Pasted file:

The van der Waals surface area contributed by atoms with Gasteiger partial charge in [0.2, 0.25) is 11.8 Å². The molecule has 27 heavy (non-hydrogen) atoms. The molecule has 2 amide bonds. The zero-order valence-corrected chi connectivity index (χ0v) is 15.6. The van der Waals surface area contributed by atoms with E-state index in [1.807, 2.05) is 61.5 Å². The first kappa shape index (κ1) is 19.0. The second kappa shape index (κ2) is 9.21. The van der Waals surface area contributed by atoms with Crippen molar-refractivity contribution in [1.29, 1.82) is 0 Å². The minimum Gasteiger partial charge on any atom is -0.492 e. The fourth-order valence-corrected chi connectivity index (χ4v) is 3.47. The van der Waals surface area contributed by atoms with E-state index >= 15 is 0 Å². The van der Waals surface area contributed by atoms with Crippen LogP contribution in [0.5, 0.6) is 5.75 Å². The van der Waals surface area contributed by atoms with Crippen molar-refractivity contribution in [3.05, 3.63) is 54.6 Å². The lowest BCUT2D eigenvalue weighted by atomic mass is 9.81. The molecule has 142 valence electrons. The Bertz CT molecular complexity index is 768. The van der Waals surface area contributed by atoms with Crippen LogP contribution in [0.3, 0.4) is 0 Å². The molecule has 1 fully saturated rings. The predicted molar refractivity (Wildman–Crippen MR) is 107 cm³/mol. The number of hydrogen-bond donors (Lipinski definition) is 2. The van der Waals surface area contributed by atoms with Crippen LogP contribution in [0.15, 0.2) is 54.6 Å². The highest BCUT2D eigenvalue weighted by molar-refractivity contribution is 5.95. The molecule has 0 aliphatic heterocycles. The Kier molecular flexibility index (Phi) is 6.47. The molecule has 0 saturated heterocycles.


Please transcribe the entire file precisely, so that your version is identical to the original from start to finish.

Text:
The van der Waals surface area contributed by atoms with Gasteiger partial charge in [0.2, 0.25) is 11.8 Å². The molecule has 27 heavy (non-hydrogen) atoms. The molecule has 2 amide bonds. The zero-order valence-corrected chi connectivity index (χ0v) is 15.6. The van der Waals surface area contributed by atoms with E-state index in [1.807, 2.05) is 61.5 Å². The first kappa shape index (κ1) is 19.0. The second kappa shape index (κ2) is 9.21. The van der Waals surface area contributed by atoms with Crippen molar-refractivity contribution in [1.29, 1.82) is 0 Å². The minimum Gasteiger partial charge on any atom is -0.492 e. The fourth-order valence-corrected chi connectivity index (χ4v) is 3.47. The van der Waals surface area contributed by atoms with E-state index >= 15 is 0 Å². The van der Waals surface area contributed by atoms with Crippen LogP contribution in [0.5, 0.6) is 5.75 Å². The van der Waals surface area contributed by atoms with Crippen molar-refractivity contribution in [3.05, 3.63) is 54.6 Å². The lowest BCUT2D eigenvalue weighted by atomic mass is 9.81. The molecule has 142 valence electrons. The Bertz CT molecular complexity index is 768. The van der Waals surface area contributed by atoms with Crippen LogP contribution in [0.3, 0.4) is 0 Å². The molecule has 1 fully saturated rings. The predicted molar refractivity (Wildman–Crippen MR) is 107 cm³/mol. The number of hydrogen-bond donors (Lipinski definition) is 2. The van der Waals surface area contributed by atoms with Crippen LogP contribution in [0.15, 0.2) is 54.6 Å². The highest BCUT2D eigenvalue weighted by molar-refractivity contribution is 5.95. The molecule has 0 aliphatic heterocycles. The Kier molecular flexibility index (Phi) is 6.47. The molecule has 0 saturated heterocycles.